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A study published Monday suggests prenatal stress in pregnant women may affect the sex of the baby and be associated with some forms of birth complications.
Researchers have uncovered more about the potential risks of giving birth vaginally after a cesarean delivery.
Stressed pregnant women are less likely to give birth to boys, according to researchers who investigated how a mother's health can affect their child.
The Lymphatic Education and Research Network (LE&RN) is hosting a 5K fun run on Saturday, October 19, in Riverside Park in Upper Manhattan to fight Lymphedema and Lymphatic Disease.
As part of ongoing efforts in community engagement and public health education, Columbia Ob/Gyn participated in Healthy Haven: Promoting Wellness, Education, and Community health fair.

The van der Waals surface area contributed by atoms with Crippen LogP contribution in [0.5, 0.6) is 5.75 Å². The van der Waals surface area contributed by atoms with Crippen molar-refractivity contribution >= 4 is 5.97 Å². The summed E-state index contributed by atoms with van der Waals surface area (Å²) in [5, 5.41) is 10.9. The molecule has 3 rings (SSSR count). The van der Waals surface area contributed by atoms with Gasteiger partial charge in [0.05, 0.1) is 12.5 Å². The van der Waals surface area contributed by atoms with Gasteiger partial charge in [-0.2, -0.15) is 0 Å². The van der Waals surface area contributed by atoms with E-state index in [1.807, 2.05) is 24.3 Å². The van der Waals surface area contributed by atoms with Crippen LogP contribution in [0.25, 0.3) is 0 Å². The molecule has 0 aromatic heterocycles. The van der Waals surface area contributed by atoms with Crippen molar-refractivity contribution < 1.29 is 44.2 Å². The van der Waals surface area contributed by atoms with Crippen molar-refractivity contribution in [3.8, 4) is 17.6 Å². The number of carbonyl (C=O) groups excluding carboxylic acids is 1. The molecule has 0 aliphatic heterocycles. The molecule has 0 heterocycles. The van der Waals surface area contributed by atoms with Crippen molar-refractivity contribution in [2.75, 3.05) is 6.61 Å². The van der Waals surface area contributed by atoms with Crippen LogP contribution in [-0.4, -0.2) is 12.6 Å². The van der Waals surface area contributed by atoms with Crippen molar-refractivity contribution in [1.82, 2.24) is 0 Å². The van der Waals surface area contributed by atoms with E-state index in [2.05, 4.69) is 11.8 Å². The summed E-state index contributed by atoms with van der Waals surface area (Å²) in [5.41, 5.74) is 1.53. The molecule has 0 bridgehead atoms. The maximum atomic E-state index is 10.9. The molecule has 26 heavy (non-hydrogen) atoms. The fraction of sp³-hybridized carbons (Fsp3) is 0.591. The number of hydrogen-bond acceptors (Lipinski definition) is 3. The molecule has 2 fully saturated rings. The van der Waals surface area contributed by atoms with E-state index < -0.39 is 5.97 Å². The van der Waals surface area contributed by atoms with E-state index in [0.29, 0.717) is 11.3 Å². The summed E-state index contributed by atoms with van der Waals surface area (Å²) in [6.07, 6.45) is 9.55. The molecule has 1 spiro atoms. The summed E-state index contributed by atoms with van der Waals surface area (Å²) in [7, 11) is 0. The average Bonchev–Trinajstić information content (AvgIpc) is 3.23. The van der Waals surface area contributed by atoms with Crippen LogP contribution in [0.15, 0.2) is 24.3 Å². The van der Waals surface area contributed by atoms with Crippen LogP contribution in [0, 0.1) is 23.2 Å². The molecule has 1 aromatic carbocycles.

A growing number of pregnant women in the United States have weight-related conditions like diabetes, high blood pressure, or cardiovascular disease.
This year’s meeting of the American College of Obstetricians and Gynecologists, District II will feature presentations from several Columbia faculty members.
Currently, women in the United States need a prescription from a healthcare provider in order to get ahold of birth control.
Smoking electronic cigarettes, (e-cigarettes), more commonly called vaping, has often been touted as safer than smoking by companies trying to sell smokers on their products.
Columbia University Fertility Center just developed a 'PreBaby Monitor' for parents-to-be to keep an eye on their frozen eggs and embryos. Could that ease their mind?